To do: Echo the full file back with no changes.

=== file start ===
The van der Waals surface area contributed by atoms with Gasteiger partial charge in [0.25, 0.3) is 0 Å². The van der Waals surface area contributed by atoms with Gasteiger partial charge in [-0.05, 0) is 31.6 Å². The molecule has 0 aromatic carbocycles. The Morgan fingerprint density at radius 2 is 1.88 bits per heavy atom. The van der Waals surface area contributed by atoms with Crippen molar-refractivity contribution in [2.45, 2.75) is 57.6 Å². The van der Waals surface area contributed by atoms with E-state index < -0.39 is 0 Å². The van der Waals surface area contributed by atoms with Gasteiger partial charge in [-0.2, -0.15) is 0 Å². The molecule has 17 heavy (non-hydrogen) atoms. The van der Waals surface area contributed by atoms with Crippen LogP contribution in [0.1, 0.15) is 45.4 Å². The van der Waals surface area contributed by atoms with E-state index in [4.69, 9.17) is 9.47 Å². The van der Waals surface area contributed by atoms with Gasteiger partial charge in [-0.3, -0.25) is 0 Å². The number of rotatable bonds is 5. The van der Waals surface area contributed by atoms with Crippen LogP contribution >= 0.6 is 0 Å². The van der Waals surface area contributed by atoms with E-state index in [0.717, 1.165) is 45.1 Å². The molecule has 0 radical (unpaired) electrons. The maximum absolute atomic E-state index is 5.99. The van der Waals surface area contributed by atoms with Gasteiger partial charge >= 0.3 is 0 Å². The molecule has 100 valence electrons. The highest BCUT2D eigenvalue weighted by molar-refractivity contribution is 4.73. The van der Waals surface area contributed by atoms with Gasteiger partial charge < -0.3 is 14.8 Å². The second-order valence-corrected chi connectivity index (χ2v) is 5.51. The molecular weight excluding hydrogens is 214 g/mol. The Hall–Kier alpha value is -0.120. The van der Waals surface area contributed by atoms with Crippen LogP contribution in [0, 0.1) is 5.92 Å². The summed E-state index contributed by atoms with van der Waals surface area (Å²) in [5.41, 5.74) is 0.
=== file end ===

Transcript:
The van der Waals surface area contributed by atoms with Gasteiger partial charge in [0.25, 0.3) is 0 Å². The van der Waals surface area contributed by atoms with Gasteiger partial charge in [-0.05, 0) is 31.6 Å². The molecule has 0 aromatic carbocycles. The Morgan fingerprint density at radius 2 is 1.88 bits per heavy atom. The van der Waals surface area contributed by atoms with Crippen molar-refractivity contribution in [2.45, 2.75) is 57.6 Å². The van der Waals surface area contributed by atoms with E-state index < -0.39 is 0 Å². The van der Waals surface area contributed by atoms with Gasteiger partial charge in [-0.2, -0.15) is 0 Å². The molecule has 17 heavy (non-hydrogen) atoms. The van der Waals surface area contributed by atoms with Crippen LogP contribution in [0.1, 0.15) is 45.4 Å². The van der Waals surface area contributed by atoms with E-state index in [4.69, 9.17) is 9.47 Å². The van der Waals surface area contributed by atoms with Gasteiger partial charge in [-0.3, -0.25) is 0 Å². The number of rotatable bonds is 5. The van der Waals surface area contributed by atoms with Crippen LogP contribution >= 0.6 is 0 Å². The van der Waals surface area contributed by atoms with E-state index in [0.717, 1.165) is 45.1 Å². The molecule has 0 radical (unpaired) electrons. The maximum absolute atomic E-state index is 5.99. The van der Waals surface area contributed by atoms with Gasteiger partial charge >= 0.3 is 0 Å². The molecule has 100 valence electrons. The highest BCUT2D eigenvalue weighted by molar-refractivity contribution is 4.73. The van der Waals surface area contributed by atoms with Gasteiger partial charge < -0.3 is 14.8 Å². The second-order valence-corrected chi connectivity index (χ2v) is 5.51. The molecular weight excluding hydrogens is 214 g/mol. The Hall–Kier alpha value is -0.120. The van der Waals surface area contributed by atoms with Crippen LogP contribution in [0, 0.1) is 5.92 Å². The summed E-state index contributed by atoms with van der Waals surface area (Å²) in [5.41, 5.74) is 0.